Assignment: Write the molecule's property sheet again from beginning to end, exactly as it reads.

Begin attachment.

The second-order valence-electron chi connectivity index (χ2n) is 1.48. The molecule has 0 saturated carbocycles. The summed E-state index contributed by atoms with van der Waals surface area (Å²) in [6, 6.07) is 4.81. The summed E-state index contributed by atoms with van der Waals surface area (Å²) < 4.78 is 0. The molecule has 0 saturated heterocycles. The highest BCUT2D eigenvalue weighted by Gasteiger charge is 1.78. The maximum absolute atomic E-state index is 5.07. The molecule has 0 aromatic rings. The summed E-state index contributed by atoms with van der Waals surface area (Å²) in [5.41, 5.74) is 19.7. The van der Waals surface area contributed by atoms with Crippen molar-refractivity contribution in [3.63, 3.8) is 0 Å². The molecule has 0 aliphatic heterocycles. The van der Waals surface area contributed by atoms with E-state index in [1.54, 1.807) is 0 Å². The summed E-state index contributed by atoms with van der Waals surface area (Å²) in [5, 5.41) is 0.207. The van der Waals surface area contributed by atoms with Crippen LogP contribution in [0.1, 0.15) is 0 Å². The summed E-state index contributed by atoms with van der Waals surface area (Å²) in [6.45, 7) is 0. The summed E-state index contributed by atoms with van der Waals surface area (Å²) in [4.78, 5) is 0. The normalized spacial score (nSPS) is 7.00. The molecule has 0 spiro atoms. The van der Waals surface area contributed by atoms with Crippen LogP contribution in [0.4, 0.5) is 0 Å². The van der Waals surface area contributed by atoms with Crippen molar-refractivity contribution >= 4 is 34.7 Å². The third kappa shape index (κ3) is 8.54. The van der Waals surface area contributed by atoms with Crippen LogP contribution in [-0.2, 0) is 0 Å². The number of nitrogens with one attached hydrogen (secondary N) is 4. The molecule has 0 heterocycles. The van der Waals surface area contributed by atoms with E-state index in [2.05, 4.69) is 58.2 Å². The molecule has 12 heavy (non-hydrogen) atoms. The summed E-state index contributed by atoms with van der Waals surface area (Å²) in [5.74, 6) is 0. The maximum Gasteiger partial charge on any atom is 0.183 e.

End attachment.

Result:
The second-order valence-electron chi connectivity index (χ2n) is 1.48. The molecule has 0 saturated carbocycles. The summed E-state index contributed by atoms with van der Waals surface area (Å²) in [6, 6.07) is 4.81. The summed E-state index contributed by atoms with van der Waals surface area (Å²) < 4.78 is 0. The molecule has 0 saturated heterocycles. The highest BCUT2D eigenvalue weighted by Gasteiger charge is 1.78. The maximum absolute atomic E-state index is 5.07. The molecule has 0 aromatic rings. The summed E-state index contributed by atoms with van der Waals surface area (Å²) in [5.41, 5.74) is 19.7. The van der Waals surface area contributed by atoms with Crippen molar-refractivity contribution in [3.63, 3.8) is 0 Å². The molecule has 0 aliphatic heterocycles. The van der Waals surface area contributed by atoms with E-state index in [1.54, 1.807) is 0 Å². The summed E-state index contributed by atoms with van der Waals surface area (Å²) in [5, 5.41) is 0.207. The van der Waals surface area contributed by atoms with Crippen LogP contribution in [0.1, 0.15) is 0 Å². The summed E-state index contributed by atoms with van der Waals surface area (Å²) in [6.45, 7) is 0. The summed E-state index contributed by atoms with van der Waals surface area (Å²) in [4.78, 5) is 0. The normalized spacial score (nSPS) is 7.00. The molecule has 0 spiro atoms. The van der Waals surface area contributed by atoms with Crippen LogP contribution in [0.4, 0.5) is 0 Å². The van der Waals surface area contributed by atoms with Crippen molar-refractivity contribution >= 4 is 34.7 Å². The third kappa shape index (κ3) is 8.54. The van der Waals surface area contributed by atoms with Crippen LogP contribution in [-0.2, 0) is 0 Å². The number of nitrogens with one attached hydrogen (secondary N) is 4. The molecule has 0 heterocycles. The van der Waals surface area contributed by atoms with E-state index in [2.05, 4.69) is 58.2 Å². The molecule has 12 heavy (non-hydrogen) atoms. The summed E-state index contributed by atoms with van der Waals surface area (Å²) in [5.74, 6) is 0. The maximum Gasteiger partial charge on any atom is 0.183 e.